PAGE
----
3 Kinds of Dawdling (and what to do with the dawdlers)

Ah, dawdling, time-wasting, window-staring, day-dreaming children. Gotta love them. If we didn’t, we’d give up hope. Even though we do love them, sometimes it’s tempting to give up hope. Before we can help them, though, we have to understand them. And we do. Because we dawdle, too. Have you ever procrastinated? Oh. Drat. Yes, we have to go there. If, as homeschooling mothers, we’re going to try to overcome our children’s bad habits and tendencies, we have to start with … Read More

Elementary Lessons Plans 2017-2018 – in Evernote

Elementary Lessons is the name of our mini co-op that I teach twice weekly at my house with 2 of my kids, 2 of my friend’s kids, and 1 child of another friend. My younger-than-elementary (now only 1 of those!) kids go down the street to my friend Kirsti’s while hers walk over to mine. It’s an ideal set-up, and not entirely unintentional or accidental. During our twice-weekly 2-hour lesson chunk, we do writing (with only the 9-11 crowd), history … Read More

SY 2017-2018: First Week Report

posted in: homeschooler | 4

July heat is upon us and for our family that means back to school! The way our year-round homeschool schedule works, we school for 6 week terms with a week off in between. On top of those break weeks, we take December entirely off as well as 6-8 weeks (depending on when we end in May and when 4th of July lands) in the early summer. This works for us because the weather is gorgeous in May and June and … Read More

Elementary Grades | 2017-2018 School Year

posted in: homeschooler | 4

And the cycle rolls ever on. My middle children are smack in the middle of their elementary years while my older two have moved beyond. The students are the main difference, not the material – they will be doing pretty much what their older brothers did, except more consistently. Years of experience (i.e. practice) and adding more children increases consistency. We’re continuing our three-year history cycle, continuing Math-U-See, starting Latin for Children with this second round, and counting Morning Time … Read More

2017-2018 School Year: Overview

posted in: homeschooler | 4

It’s the most wonderful time of the year: Time for school planning! We’ve been off school a month now, and I know what we’ll be doing next year. The books have all arrived, the pieces fit together, and now it’s time to work out the details. What’s New My youngest will be 5 in November, and so she’ll start easing into some school routines besides Morning Time with the family. PreK is pretty casual around here – even when I’ve … Read More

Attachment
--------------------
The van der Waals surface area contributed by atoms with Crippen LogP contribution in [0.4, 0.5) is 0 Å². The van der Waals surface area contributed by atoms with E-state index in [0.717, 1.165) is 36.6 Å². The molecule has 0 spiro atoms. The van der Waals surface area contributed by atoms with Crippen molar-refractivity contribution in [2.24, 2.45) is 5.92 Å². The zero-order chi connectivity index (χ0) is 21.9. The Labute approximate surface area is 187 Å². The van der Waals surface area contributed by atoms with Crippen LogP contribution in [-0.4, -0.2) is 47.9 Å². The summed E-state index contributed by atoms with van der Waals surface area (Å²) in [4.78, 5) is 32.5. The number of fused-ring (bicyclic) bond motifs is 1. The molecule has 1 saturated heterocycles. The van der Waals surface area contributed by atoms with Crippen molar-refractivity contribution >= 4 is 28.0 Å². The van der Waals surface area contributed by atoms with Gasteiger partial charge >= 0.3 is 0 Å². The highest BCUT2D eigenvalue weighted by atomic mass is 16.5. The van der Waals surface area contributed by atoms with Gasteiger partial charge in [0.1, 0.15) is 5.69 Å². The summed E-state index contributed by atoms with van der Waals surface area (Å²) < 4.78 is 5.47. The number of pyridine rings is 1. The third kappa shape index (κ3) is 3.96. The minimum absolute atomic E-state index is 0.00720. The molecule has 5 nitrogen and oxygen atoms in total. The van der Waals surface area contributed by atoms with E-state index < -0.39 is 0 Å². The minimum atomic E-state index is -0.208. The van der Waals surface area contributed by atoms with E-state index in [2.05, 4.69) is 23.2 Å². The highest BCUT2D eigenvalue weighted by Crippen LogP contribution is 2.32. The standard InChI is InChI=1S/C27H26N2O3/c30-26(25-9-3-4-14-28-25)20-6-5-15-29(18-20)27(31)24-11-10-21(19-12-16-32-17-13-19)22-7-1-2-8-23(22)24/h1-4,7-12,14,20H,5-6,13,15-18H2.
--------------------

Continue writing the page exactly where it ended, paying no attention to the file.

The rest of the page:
What Worked & What Didn’t for Our Elementary Kids

posted in: homeschooler | 5

So in my last post I shared what did and didn’t work for my middle school boys, and today it’s all about my elementary middle kids. This last year I had a precocious (in all but handwriting) first grader and a third grader. Next year will mostly be a continuation, because now on my third and fourth time teaching this age, I have pared down to what matters, figured out what works, and become more consistent. Even so, it’s helpful … Read More

Elementary Lessons: Our Mini Homeschool Co-op

I always thought I wasn’t a homeschool co-op sort of person. I’m an introvert. I have my own very strong opinions about what is and what isn’t a waste of time. And I hate being overscheduled or overcommitted. Moreover, I think kids should have plenty of free, unstructured play time – why not schedule play days instead of extracurricular school activities? However, it turns out I have a homeschool co-op. Kinda. It’s a mini co-op, and it provides accountability and … Read More

2nd & 3rd Grade Plans | 2016-2017 School Year

posted in: homeschooler | 8

This year I have two elementary students and two middle school students – plus the toddler that I suppose I should start calling a preschooler. My 8-year-old, Ilse, will be in 3rd grade. She still needs practice reading, so time for that must be reserved. My 6-year-old son, Knox, on the other hand, is currently reading through the Redwall series – he is a fluent reader. According to his age, he’d be 1st grade. According to the level he works … Read More

How We Homeschool Grammar

At long last, here is the post I promised back when I wrote about how I teach writing on how I teach grammar. Grammar and diagramming is not something that has always come easily for me. I remember 7th or 8th grade when diagramming was introduced in my Bob Jones Language Arts workbook. My mom and I both gave up because we didn’t get it. Fast forward a few years and I was an English major at the University of … Read More

Review Game: Hangman – Simply Convivial

posted in: teaching | 2

Like I said last week, review is necessary, but so many methods for review have problems. Some review is just regurgitating the information or going over the same material again. That might be review, but it makes the student tune out rather than engage and retain. Neither Charlotte Mason nor John Milton Gregory nor Gilbert Highet condone that sort of review. Some review is stressful and short-term. Most test-taking and pop quizzes add pressure rather than interest and do more … Read More

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